Appropriate Behaviour

Review by David Ehrlich @davidehrlich

Directed by

Desiree Akhavan


Desiree Akhavan Halley Feiffer Rebecca Henderson


It's a Sundance movie about a young Brooklynite with an identity crisis.


Desiree Akhavan's debut is as funny as it is painfully true.

In Retrospect.

A vital new voice, one we hope to be hearing a lot more of.

Desiree Akhavan’s feature debut as a writer/director/star is an original and charismatically honest New York comedy.

A witheringly dry comedy about a young person trying to make sense of herself amidst the ridiculousness of modern Brooklyn, Appropriate Behaviour doesn’t just sound like a recent American indie, it sounds like all of them. But writer/director Desiree Akhavan’s warm, funny and honest feature debut — in which the writer/director essentially plays the person she used to be — towers above the crowd precisely because its maker seems to have vanquished the insecurities of her on-screen proxy.

A low-budget movie made by someone graduating from a low-budget web series (Akhavan’s show, The Slope, brought great honour to its format), Appropriate Behaviour has all the superficial hallmarks of a first film, and Scott Adsit (aka the bald guy from 30 Rock) is by far its biggest name. Nevertheless, it’s immediately clear that, unlike so many other inaugural efforts, this is a movie made by someone who knows exactly who she is, even if she had to learn it the hard way.

It’s all there in the conviction with which the recently single Shirin (Akhavan) retrieves her ex-girlfriend’s massive dildo from a trashcan in the film’s first scene. Things didn’t end well with Maxine (Rebecca Henderson), who resented Shirin for not coming out to her traditional Persian parents, and much of the film is devoted to temporally erratic flashbacks of their relationship as Shirin tries to unpack what went wrong.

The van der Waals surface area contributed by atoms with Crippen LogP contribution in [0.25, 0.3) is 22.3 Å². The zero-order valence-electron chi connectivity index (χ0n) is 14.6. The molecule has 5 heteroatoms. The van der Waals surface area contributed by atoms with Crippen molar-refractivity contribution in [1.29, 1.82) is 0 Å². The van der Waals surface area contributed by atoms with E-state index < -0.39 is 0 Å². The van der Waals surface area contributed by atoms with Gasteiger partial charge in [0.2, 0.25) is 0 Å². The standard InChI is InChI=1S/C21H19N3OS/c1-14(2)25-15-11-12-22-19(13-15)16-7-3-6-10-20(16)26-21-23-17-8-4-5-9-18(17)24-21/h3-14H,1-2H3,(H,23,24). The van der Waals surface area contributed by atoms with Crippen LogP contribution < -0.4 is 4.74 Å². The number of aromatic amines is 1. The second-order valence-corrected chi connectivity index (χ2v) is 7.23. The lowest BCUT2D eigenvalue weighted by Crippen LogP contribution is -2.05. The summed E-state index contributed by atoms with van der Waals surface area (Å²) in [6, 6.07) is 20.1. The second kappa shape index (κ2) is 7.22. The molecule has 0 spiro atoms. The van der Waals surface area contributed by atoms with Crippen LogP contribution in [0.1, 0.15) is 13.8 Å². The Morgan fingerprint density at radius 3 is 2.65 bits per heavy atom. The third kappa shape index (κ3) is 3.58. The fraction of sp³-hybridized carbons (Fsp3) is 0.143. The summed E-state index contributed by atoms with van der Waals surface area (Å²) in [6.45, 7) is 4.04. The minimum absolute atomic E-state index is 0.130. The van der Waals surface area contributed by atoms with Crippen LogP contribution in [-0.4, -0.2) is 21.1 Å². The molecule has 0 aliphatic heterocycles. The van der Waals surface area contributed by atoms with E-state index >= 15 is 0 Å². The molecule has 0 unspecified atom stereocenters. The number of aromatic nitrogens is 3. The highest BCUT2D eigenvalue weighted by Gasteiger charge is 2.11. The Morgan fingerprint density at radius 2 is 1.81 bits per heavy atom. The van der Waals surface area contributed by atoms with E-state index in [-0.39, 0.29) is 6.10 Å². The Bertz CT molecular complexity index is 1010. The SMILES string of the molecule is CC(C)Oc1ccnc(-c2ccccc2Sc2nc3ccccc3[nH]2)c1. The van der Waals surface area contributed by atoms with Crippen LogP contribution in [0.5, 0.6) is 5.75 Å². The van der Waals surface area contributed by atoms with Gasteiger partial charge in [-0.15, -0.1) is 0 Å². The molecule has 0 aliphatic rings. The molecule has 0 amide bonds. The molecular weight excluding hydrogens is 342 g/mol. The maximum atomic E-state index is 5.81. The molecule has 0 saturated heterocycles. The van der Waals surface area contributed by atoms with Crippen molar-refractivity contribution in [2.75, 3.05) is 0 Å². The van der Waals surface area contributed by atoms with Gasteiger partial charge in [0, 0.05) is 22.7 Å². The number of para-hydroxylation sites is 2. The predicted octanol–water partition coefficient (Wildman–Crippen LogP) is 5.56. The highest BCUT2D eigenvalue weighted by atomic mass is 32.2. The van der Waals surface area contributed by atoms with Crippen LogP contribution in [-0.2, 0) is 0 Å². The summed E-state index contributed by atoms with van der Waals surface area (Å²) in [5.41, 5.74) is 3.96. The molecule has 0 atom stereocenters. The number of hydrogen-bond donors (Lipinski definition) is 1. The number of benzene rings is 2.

Lena Dunham’s Girls is the obvious reference point here, and it’s hardly a coincidence that Akhavan was cast in that show’s fourth series — you can practically hear Dunham fire off an email to her casting director as Shirin looks into Maxine’s eyes and says, “I hate so many things, too” before moving in for their sweet first kiss. And though Akhavan is attuned to the cultural specificity of her experience in a way that better allows her film to straddle the line between the universal and the intimately personal, she shares Dunham’s gift for laughing at the absurdity of a world that doesn’t seem to have any place for her in it, and the shame that can make someone feel.

Woody Allen might be a more accurate comparison, however, and not just because the movie’s fractured chronology is so evocative of Annie Hall. Akhavan shares Allen’s talent for being on the border of every scene she’s in; even in the film’s centrepiece scene, a hilariously awkward three-way involving way too much latex, Shirin is both a participant and an observer, Akhavan knowing that the character will all find this funny one day.

For all of its matter-of-fact modesty, however, Appropriate Behaviour comes uniquely into its own as Shirin comes into hers. Akhavan does small wonders with the role she was born to play, and by the time her film gets to its note-perfect conclusion, it’s clear that she’s nothing less than a true original.

Published 5 Mar 2015


It's a Sundance movie about a young Brooklynite with an identity crisis.


Desiree Akhavan's debut is as funny as it is painfully true.

In Retrospect.

A vital new voice, one we hope to be hearing a lot more of.

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